June 15 is World Elder Abuse Awareness Day. The day is observed at the United Nations Headquarters and this year’s theme – “Understand and End Financial Abuse of Older People: A Human Rights Issue” – is an important reminder that every human being has the right to live free of abuse by others, without regard to that person’s physical or mental status.

Recent data reported by the National Center on Elder Abuse suggest that as many as 10 percent of older people have experienced some form of abuse, though we know that abuse is significantly underreported. A 2011 New York study found that for every one case of abuse, as many as 24 are unknown. As our population ages and increasing numbers of older adults live to be over the age of 80, many of whom will be aging in place alone at home, the incidence of abuse will surely rise.

It is distressing, but perhaps not surprising, that the majority of abuse is committed by adult children who are more likely to be male, have a history of physical or mental health issues, experiencing financial or other stress, or using substances.

There are several circumstances that increase an older person’s risk factors for being a victim of elder abuse. Those at highest risk are seniors with few social connections and those with dementia. Studies indicate that nearly 50 percent of older adults with dementia experience some form of elder abuse. A history of traumatic events, including domestic violence also increases one’s risk of victimization, as does poor health and limited functional abilities such as reduced ability to walk or perform self-care.

Maine’s Department of Health and Human Services website includes the following definition of abuse: “The infliction of injury, unreasonable confinement, intimidation or cruel punishment that causes or is likely to cause physical harm or pain or mental anguish; sexual abuse or sexual exploitation; or the intentional, knowing or reckless ‘phase’ includes acts of omission deprivation of essential needs. (22 MRSA §3472).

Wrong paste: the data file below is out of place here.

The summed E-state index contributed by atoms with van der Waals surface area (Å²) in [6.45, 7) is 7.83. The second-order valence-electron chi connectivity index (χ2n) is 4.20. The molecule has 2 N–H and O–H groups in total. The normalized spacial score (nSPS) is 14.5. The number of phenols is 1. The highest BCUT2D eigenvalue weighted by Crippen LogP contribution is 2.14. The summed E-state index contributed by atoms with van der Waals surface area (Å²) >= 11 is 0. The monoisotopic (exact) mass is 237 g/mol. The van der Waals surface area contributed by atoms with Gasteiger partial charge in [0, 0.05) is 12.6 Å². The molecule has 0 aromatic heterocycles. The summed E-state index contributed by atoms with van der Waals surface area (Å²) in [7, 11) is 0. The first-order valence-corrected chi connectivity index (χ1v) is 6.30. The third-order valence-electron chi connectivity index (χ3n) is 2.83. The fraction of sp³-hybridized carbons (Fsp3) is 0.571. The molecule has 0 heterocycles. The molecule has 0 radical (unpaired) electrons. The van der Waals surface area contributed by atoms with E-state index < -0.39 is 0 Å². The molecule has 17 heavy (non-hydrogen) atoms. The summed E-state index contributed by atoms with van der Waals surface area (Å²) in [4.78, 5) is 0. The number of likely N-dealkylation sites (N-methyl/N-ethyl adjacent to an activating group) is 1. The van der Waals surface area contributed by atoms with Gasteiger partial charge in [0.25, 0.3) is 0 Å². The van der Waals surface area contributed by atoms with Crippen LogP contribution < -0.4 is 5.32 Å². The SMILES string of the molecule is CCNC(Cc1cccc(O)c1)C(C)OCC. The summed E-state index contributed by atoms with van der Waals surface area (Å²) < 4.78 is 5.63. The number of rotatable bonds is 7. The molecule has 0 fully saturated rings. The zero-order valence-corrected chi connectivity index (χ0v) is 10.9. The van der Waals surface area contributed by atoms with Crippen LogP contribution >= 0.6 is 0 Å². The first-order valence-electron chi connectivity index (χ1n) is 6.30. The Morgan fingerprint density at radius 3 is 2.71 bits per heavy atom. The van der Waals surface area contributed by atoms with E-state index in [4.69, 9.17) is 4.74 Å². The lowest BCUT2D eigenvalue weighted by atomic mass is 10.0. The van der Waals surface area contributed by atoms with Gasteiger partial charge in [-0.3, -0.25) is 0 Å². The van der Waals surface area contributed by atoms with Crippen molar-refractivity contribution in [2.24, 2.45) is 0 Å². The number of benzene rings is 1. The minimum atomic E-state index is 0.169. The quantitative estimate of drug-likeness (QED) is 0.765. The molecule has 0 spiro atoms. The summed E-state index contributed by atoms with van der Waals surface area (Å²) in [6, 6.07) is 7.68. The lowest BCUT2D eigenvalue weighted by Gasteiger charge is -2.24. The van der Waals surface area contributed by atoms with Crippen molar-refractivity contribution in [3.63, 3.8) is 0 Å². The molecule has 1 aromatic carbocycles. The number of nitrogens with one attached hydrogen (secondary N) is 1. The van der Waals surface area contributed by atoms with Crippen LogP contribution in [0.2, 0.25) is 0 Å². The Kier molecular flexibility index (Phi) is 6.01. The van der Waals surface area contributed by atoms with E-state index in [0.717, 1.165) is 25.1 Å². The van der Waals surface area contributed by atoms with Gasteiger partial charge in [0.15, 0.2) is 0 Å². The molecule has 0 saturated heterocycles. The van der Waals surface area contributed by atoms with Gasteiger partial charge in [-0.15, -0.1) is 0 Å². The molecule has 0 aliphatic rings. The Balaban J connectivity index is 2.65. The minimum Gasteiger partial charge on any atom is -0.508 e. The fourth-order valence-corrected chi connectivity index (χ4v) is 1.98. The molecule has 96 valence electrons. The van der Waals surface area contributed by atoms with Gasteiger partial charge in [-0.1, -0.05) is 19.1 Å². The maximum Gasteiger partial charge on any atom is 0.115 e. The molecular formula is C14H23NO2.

Each state has its own definition of elder abuse and sets the parameters for when state agencies get involved in investigating or prosecuting elder abuse. While there is much overlap among state laws and regulations, the lack of uniformity makes it difficult to analyze and compare data across the country.

The Center for Disease Control and Prevention has recently issued a proposed uniform definition of elder abuse and made recommendations for specific measures so data can be collected and compared across settings and over periods of time. The CDC report compiles and compares several of the most prominent definitions of elder abuse and provides details on the strengths and weaknesses of each, settling on the following definition: “An intentional act or failure to act by a caregiver or another person in a relationship involving an expectation of trust that causes or creates a risk of harm to an older adult.”

The CDC report also provides an exhaustive list of abuse-related definitions that help define the contours of unacceptable behavior. For example, in its explanation of the term “harm” the report addresses preventable illnesses and when failure to assist seniors in receiving certain vaccinations (e.g. pneumococcal diseases or influenza) might be considered abuse or neglect. The CDC expects that use of uniform definitions and data collection across communities will further public awareness and support research into abuse prevention practices.

The personal impact of elder abuse is devastating. Victims of abuse endure physical and psychological suffering, feel isolated, trapped, fearful, and ashamed and their perpetrators often deprive them of effective ways of speaking up and asking for help. If victims are able to speak up, they are often reluctant to do so as a result of the shame of being a victim.

Maine’s DHHS Adult Protective Services website and other elder abuse prevention websites offer detailed information about how to recognize the signs of physical, mental, or financial abuse or exploitation and how and where to file a report.

Many Maine professionals are mandated to file a report of abuse when, in their professional capacity, they suspect an older adult has been the victim of abuse, neglect, or exploitation. This list includes, for instance, all types of health care professionals, pharmacists, social workers, clergy, and “any other individual who has assumed full, intermittent or occasional
responsibility for the care or custody of the adult, whether or not the individual receives compensation.” Reports of abuse, neglect, or exploitation can be made 24 hours a day, toll-free at 800-624-8404.

Mary Lou Ciolfi, JD, MS, is a senior policy associate at the University of Southern Maine, Muskie School of Public Service in the Disability and Aging Program. She is an attorney and the former administrator of HillHouse Assisted Living in Bath.